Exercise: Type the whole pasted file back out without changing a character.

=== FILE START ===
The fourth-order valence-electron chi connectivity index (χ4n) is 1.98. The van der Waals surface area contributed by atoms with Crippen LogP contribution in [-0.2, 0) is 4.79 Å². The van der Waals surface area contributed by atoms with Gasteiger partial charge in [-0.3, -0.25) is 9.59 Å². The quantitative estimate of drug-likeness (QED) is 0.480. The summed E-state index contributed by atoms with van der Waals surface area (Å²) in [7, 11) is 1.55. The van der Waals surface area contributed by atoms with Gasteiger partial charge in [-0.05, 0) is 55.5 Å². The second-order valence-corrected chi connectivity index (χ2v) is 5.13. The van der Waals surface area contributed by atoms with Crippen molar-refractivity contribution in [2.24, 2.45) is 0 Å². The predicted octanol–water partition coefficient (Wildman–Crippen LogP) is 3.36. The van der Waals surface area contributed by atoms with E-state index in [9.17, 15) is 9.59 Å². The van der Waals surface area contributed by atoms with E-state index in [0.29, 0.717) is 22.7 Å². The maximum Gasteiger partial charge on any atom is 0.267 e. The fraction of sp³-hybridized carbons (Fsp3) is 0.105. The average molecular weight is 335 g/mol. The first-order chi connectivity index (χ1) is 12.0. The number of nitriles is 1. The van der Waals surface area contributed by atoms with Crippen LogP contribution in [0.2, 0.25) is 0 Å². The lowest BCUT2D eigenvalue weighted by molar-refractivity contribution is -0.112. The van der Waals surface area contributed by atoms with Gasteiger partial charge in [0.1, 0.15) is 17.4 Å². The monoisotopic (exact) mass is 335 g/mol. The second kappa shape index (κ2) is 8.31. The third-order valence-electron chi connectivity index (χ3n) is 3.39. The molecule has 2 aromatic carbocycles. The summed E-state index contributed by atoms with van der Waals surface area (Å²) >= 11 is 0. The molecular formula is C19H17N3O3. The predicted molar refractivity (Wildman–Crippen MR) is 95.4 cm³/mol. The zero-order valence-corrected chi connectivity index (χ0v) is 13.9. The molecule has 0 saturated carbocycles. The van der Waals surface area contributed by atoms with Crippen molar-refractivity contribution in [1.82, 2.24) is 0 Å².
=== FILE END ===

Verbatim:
The fourth-order valence-electron chi connectivity index (χ4n) is 1.98. The van der Waals surface area contributed by atoms with Crippen LogP contribution in [-0.2, 0) is 4.79 Å². The van der Waals surface area contributed by atoms with Gasteiger partial charge in [-0.3, -0.25) is 9.59 Å². The quantitative estimate of drug-likeness (QED) is 0.480. The summed E-state index contributed by atoms with van der Waals surface area (Å²) in [7, 11) is 1.55. The van der Waals surface area contributed by atoms with Gasteiger partial charge in [-0.05, 0) is 55.5 Å². The second-order valence-corrected chi connectivity index (χ2v) is 5.13. The van der Waals surface area contributed by atoms with Crippen molar-refractivity contribution in [2.24, 2.45) is 0 Å². The predicted octanol–water partition coefficient (Wildman–Crippen LogP) is 3.36. The van der Waals surface area contributed by atoms with E-state index in [9.17, 15) is 9.59 Å². The van der Waals surface area contributed by atoms with E-state index in [0.29, 0.717) is 22.7 Å². The maximum Gasteiger partial charge on any atom is 0.267 e. The fraction of sp³-hybridized carbons (Fsp3) is 0.105. The average molecular weight is 335 g/mol. The first-order chi connectivity index (χ1) is 12.0. The number of nitriles is 1. The van der Waals surface area contributed by atoms with Crippen LogP contribution in [0.2, 0.25) is 0 Å². The lowest BCUT2D eigenvalue weighted by molar-refractivity contribution is -0.112. The van der Waals surface area contributed by atoms with Gasteiger partial charge in [0.1, 0.15) is 17.4 Å². The monoisotopic (exact) mass is 335 g/mol. The second kappa shape index (κ2) is 8.31. The third-order valence-electron chi connectivity index (χ3n) is 3.39. The molecule has 2 aromatic carbocycles. The summed E-state index contributed by atoms with van der Waals surface area (Å²) >= 11 is 0. The molecular formula is C19H17N3O3. The predicted molar refractivity (Wildman–Crippen MR) is 95.4 cm³/mol. The zero-order valence-corrected chi connectivity index (χ0v) is 13.9. The molecule has 0 saturated carbocycles. The van der Waals surface area contributed by atoms with Crippen molar-refractivity contribution in [1.82, 2.24) is 0 Å².